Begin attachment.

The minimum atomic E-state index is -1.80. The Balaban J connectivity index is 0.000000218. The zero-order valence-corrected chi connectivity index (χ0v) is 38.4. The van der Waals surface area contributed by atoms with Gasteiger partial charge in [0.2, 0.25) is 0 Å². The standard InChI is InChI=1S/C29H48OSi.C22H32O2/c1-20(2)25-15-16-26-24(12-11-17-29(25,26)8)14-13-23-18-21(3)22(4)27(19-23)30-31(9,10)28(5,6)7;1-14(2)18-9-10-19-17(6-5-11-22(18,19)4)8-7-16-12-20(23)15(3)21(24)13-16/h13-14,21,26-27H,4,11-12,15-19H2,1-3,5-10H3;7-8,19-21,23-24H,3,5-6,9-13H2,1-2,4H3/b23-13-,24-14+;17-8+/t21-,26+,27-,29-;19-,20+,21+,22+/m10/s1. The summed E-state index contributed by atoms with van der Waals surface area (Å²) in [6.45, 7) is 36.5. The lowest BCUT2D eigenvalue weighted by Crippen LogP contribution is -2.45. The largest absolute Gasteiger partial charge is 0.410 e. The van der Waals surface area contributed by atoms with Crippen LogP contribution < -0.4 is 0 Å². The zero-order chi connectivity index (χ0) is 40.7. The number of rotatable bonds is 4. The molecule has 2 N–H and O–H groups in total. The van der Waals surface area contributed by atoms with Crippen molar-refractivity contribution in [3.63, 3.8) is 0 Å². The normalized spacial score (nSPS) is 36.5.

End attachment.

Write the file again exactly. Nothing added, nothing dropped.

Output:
The minimum atomic E-state index is -1.80. The Balaban J connectivity index is 0.000000218. The zero-order valence-corrected chi connectivity index (χ0v) is 38.4. The van der Waals surface area contributed by atoms with Gasteiger partial charge in [0.2, 0.25) is 0 Å². The standard InChI is InChI=1S/C29H48OSi.C22H32O2/c1-20(2)25-15-16-26-24(12-11-17-29(25,26)8)14-13-23-18-21(3)22(4)27(19-23)30-31(9,10)28(5,6)7;1-14(2)18-9-10-19-17(6-5-11-22(18,19)4)8-7-16-12-20(23)15(3)21(24)13-16/h13-14,21,26-27H,4,11-12,15-19H2,1-3,5-10H3;7-8,19-21,23-24H,3,5-6,9-13H2,1-2,4H3/b23-13-,24-14+;17-8+/t21-,26+,27-,29-;19-,20+,21+,22+/m10/s1. The summed E-state index contributed by atoms with van der Waals surface area (Å²) in [6.45, 7) is 36.5. The lowest BCUT2D eigenvalue weighted by Crippen LogP contribution is -2.45. The largest absolute Gasteiger partial charge is 0.410 e. The van der Waals surface area contributed by atoms with Crippen LogP contribution < -0.4 is 0 Å². The zero-order chi connectivity index (χ0) is 40.7. The number of rotatable bonds is 4. The molecule has 2 N–H and O–H groups in total. The van der Waals surface area contributed by atoms with Crippen molar-refractivity contribution in [3.63, 3.8) is 0 Å². The normalized spacial score (nSPS) is 36.5.